Wellington OPP provide safe spot outside their front door to complete online transactions
April 2, 2021 By Canadian Press
Project Safe Trade provides labelled parking spots at OPP buildings to bring online transactions away from private residences or secluded parking lots to a public and more visible space.
Cst. Kirk MacDonald explained this started as a pilot project in Essex County and now includes 12 detachments around the province with more joining including Wellington County.
He said there have been some occurrences of fraud in these types of exchanges for both buyers and sellers.
“The whole idea of this is to deter fraudsters from showing up at a police parking lot,” MacDonald said.
“It’s obviously wide open here right in front of the police station. So certainly one would think it would deter criminals from following through with the transaction if they know they’re committing a criminal offence.”
Insp. Paul Richardson, Wellington OPP detachment commander, said this will be offered at all OPP locations in Wellington County which include Centre Wellington, Rockwood and Teviotdale.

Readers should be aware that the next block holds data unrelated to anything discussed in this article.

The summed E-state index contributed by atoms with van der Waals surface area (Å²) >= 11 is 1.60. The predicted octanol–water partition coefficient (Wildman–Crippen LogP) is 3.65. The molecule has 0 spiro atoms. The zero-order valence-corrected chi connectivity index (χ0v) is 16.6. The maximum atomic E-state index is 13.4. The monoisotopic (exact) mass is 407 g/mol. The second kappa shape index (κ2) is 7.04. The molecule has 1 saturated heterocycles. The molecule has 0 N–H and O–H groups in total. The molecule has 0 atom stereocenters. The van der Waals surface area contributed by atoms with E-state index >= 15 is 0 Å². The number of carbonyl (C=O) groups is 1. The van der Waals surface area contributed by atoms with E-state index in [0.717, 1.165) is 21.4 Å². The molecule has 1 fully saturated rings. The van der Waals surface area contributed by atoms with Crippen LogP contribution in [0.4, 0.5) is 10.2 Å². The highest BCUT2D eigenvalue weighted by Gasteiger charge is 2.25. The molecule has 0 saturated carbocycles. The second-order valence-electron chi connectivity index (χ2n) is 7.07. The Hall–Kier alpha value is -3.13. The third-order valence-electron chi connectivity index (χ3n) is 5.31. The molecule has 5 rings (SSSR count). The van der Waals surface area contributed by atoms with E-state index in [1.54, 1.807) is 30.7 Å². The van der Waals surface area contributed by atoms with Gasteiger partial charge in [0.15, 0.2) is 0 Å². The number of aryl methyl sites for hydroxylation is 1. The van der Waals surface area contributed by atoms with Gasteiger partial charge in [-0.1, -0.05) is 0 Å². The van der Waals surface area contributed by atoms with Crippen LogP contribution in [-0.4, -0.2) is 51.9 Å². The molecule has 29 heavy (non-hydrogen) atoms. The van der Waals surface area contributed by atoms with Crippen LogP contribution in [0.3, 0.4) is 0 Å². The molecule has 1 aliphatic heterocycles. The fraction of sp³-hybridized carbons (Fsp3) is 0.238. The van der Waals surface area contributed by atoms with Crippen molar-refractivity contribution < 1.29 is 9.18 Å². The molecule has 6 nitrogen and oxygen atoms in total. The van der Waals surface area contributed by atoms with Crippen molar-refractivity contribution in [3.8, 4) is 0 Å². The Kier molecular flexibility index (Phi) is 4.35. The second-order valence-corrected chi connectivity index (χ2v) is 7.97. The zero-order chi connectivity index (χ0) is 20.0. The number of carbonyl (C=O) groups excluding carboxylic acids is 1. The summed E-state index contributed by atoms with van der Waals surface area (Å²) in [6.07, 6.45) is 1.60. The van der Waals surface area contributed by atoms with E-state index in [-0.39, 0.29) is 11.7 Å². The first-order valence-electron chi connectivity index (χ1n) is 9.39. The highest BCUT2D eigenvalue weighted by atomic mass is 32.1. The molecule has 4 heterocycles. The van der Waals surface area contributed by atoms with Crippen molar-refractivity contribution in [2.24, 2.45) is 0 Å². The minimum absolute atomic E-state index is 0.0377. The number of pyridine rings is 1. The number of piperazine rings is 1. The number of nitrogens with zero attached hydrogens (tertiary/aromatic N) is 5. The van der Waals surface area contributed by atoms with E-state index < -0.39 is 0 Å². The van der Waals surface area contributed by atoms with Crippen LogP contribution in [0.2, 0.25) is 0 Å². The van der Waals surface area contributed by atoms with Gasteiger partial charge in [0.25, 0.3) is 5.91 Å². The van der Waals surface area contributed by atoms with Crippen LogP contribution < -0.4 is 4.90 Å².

Richardson clarified there was no particular catalyst to launching this program but it is another opportunity to partner with Safe Communities Wellington County, Crime Stoppers Guelph-Wellington (CSGW) and the police services board on a public safety initiative.
Sarah Bowers-Peter, CSGW coordinator, noted March is fraud prevention month making this launch fitting.
“Anything we can do that prevents a crime is a good thing for us,” Bowers-Peter commented.
OPP officers are not available to facilitate, witness or document a transaction. They will only respond if requested due to suspected fraudulent activity.
MacDonald said to stay safe during these transactions, the OPP recommends you keep to daylight hours, bring someone with you, use cash and to keep a record of all communication with the other party.
He acknowledged fraud can be a challenging crime to investigate as perpetrators are often overseas and online but prevention is key.
“We try to keep people in the know of the most up to date scams that are on the go,” MacDonald said with the Canadian Anti-Fraud Centre as his recommended resource.
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